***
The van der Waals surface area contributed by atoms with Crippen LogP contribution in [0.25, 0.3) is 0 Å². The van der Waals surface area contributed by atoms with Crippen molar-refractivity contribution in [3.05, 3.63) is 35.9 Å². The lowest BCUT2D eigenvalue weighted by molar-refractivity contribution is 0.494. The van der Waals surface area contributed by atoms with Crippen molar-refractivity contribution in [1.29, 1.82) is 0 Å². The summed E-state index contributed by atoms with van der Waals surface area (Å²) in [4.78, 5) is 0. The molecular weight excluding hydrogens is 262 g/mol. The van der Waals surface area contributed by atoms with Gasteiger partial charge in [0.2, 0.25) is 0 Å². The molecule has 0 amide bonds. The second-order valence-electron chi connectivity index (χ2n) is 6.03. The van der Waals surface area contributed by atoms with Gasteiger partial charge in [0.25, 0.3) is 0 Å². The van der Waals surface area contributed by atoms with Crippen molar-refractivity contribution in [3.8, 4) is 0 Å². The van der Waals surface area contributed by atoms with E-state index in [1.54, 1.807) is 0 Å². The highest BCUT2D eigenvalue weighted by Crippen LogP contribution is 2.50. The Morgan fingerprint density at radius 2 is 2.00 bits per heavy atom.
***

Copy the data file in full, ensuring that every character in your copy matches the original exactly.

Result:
The van der Waals surface area contributed by atoms with Crippen LogP contribution in [0.25, 0.3) is 0 Å². The van der Waals surface area contributed by atoms with Crippen molar-refractivity contribution in [3.05, 3.63) is 35.9 Å². The lowest BCUT2D eigenvalue weighted by molar-refractivity contribution is 0.494. The van der Waals surface area contributed by atoms with Crippen molar-refractivity contribution in [1.29, 1.82) is 0 Å². The summed E-state index contributed by atoms with van der Waals surface area (Å²) in [4.78, 5) is 0. The molecular weight excluding hydrogens is 262 g/mol. The van der Waals surface area contributed by atoms with Gasteiger partial charge in [0.2, 0.25) is 0 Å². The molecule has 0 amide bonds. The second-order valence-electron chi connectivity index (χ2n) is 6.03. The van der Waals surface area contributed by atoms with Gasteiger partial charge in [0.25, 0.3) is 0 Å². The van der Waals surface area contributed by atoms with Crippen molar-refractivity contribution in [3.8, 4) is 0 Å². The van der Waals surface area contributed by atoms with E-state index in [1.54, 1.807) is 0 Å². The highest BCUT2D eigenvalue weighted by Crippen LogP contribution is 2.50. The Morgan fingerprint density at radius 2 is 2.00 bits per heavy atom.